When does roosting start?

Discussion in 'Raising Baby Chicks' started by Mamaoflots, Oct 17, 2013.

  1. Mamaoflots

    Mamaoflots Out Of The Brooder

    30
    0
    24
    Aug 3, 2013
    Hi there, our babies are now 10 and a bit weeks old.
    Have a couple of questions.

    When do they start to need to roost? Should I put poles in for them to play around on?
    At the moment they are outside for the daytimes and brought into the house overnight. We move house on the 8th Nov so they will live in the garage over night with free ranging during the day.

    There are three of them and one is a roo. We haven't had males before is there anything I should know? Sapphire has just started to crow, currently sounding like a strangled dog squeaker. Very cute!

    Many thanks.

    Zoe
     
  2. babyfoot

    babyfoot Chillin' With My Peeps

    I always start mine off on small gauge poles at around 5 to 6 weeks of age because by six to 8 weeks they are usually on the main roost with the others as mum is desperate to get back to her usual place. During the day (when I allowed supervised roaming with the rest of the flock and mum) I would find the youngsters perched on main roost with mum, almost like she was teaching them. I know nothing about incubating chicks and rearing them myself, luckly their mum does everything.. If they can fly/jump up high enough and they can perch then they are ready. The boys are no different at that age in respect of roosting but as they get older they like the best spot and will move everyone out of his way to get it.

    I've only had hens approx 3-4 yrs so am a novice really
     
    Last edited: Oct 17, 2013
  3. Mamaoflots

    Mamaoflots Out Of The Brooder

    30
    0
    24
    Aug 3, 2013
    Fab, best go and put some poles out now, so they can get up there! Thanks.
     
  4. itgns

    itgns Out Of The Brooder

    68
    2
    41
    Aug 28, 2013
    Central California
    Mine are at five weeks and I've had a wooden broom handle in the brooder for them since week 3, I think. They spend most of their day time outside, but at night they are brought in. They all really like jumping around on it, but I've only caught one sleeping on it at night, but she's also the one who is actually probably 7 weeks old (bought from a different place).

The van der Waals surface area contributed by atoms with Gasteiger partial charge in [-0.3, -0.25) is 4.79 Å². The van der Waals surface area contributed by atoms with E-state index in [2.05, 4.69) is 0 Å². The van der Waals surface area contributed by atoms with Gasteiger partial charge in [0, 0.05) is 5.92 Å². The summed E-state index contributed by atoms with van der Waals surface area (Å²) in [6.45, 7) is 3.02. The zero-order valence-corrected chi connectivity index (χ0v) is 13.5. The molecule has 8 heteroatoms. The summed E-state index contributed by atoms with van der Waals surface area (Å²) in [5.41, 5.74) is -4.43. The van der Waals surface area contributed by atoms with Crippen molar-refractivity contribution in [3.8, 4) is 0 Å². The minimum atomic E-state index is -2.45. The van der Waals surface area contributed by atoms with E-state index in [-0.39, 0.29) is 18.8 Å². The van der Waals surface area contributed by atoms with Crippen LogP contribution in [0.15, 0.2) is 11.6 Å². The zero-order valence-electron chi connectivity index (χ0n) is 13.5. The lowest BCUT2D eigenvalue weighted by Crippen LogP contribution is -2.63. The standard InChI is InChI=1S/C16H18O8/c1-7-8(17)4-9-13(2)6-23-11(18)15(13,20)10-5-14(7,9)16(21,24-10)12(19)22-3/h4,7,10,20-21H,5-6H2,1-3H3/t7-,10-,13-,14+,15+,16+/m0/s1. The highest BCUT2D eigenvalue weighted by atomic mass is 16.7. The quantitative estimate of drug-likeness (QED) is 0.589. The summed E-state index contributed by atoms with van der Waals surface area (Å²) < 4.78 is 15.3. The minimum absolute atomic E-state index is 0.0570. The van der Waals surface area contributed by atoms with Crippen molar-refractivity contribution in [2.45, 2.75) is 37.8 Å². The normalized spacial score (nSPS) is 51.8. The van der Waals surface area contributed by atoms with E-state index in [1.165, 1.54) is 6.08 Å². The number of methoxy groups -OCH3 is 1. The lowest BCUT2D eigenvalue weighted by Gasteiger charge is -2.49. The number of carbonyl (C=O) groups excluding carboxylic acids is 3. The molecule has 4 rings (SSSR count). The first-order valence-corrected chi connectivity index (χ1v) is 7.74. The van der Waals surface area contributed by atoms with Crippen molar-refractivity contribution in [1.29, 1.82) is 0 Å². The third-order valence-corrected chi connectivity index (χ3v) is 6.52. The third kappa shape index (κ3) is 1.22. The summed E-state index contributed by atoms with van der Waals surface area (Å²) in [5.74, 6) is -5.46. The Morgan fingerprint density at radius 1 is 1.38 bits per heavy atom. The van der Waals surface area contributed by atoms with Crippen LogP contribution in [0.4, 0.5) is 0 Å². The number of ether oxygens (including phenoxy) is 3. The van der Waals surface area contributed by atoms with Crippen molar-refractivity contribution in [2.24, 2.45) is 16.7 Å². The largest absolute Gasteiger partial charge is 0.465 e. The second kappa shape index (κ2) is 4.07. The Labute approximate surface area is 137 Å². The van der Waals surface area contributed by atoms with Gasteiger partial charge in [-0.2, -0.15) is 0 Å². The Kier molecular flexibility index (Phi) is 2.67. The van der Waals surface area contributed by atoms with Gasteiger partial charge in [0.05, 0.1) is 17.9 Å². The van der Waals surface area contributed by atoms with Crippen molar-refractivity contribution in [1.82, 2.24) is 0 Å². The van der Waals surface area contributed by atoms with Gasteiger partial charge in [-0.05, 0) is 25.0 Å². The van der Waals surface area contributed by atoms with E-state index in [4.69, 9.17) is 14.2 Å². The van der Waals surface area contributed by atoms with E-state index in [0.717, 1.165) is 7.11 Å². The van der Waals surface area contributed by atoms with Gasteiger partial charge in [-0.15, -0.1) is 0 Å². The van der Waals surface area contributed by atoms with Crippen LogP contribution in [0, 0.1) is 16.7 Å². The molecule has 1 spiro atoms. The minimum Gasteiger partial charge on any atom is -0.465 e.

5. Ridgerunner

    Ridgerunner Chicken Obsessed

    20,139
    3,350
    496
    Feb 2, 2009
    Northwest Arkansas
    Perching is playing on the poles or high places during the day. Roosting is sleeping up there at night. Just to make sure we are talking about the same thing.

    If something is available and they can get to it, chicks may start perching at just a couple of days old. Or they might wait several weeks. They are pretty inconsistent about this whole process.

    I’ve had broody hens take their chicks to the roosts at 2 weeks. I’ve had some that waited until 5 week or so. My last broody never took them to the roosts before she weaned them at 4 weeks. That was pretty unusual, not taking them to roost at all.

    I’ve had brooder raised chicks start roosting overnight at 5 weeks, though most of mine start around 10 to 12 weeks. I’ve had some take a whole lot longer. They really are inconsistent.


    Good luck!
     
    Last edited: Oct 17, 2013
  6. babyfoot

    babyfoot Chillin' With My Peeps

    You know I never really thought about it like that but re-reading what I wrote I must have instinctively known as it echoes what you say. Yeah, my chicks have tended to 'perch' on side of nest box from the age of only a couple of days. They also love to climb onto mum's back. I move the nest box out at approx 5 weeks and replace it with a low down roost for mum and chicks, in approx another week to two weeks they are ready for main roost with the others by then they can defend themselves from the big hens(by that I mean run as fast as they can to get away) and mum has either abandoned them or chases them away herself. That was the heartbreaking thing for me to watch as she would chase them away everytime they came near her. It took a week or so after that before they became truly independent of her
     

BackYard Chickens is proudly sponsored by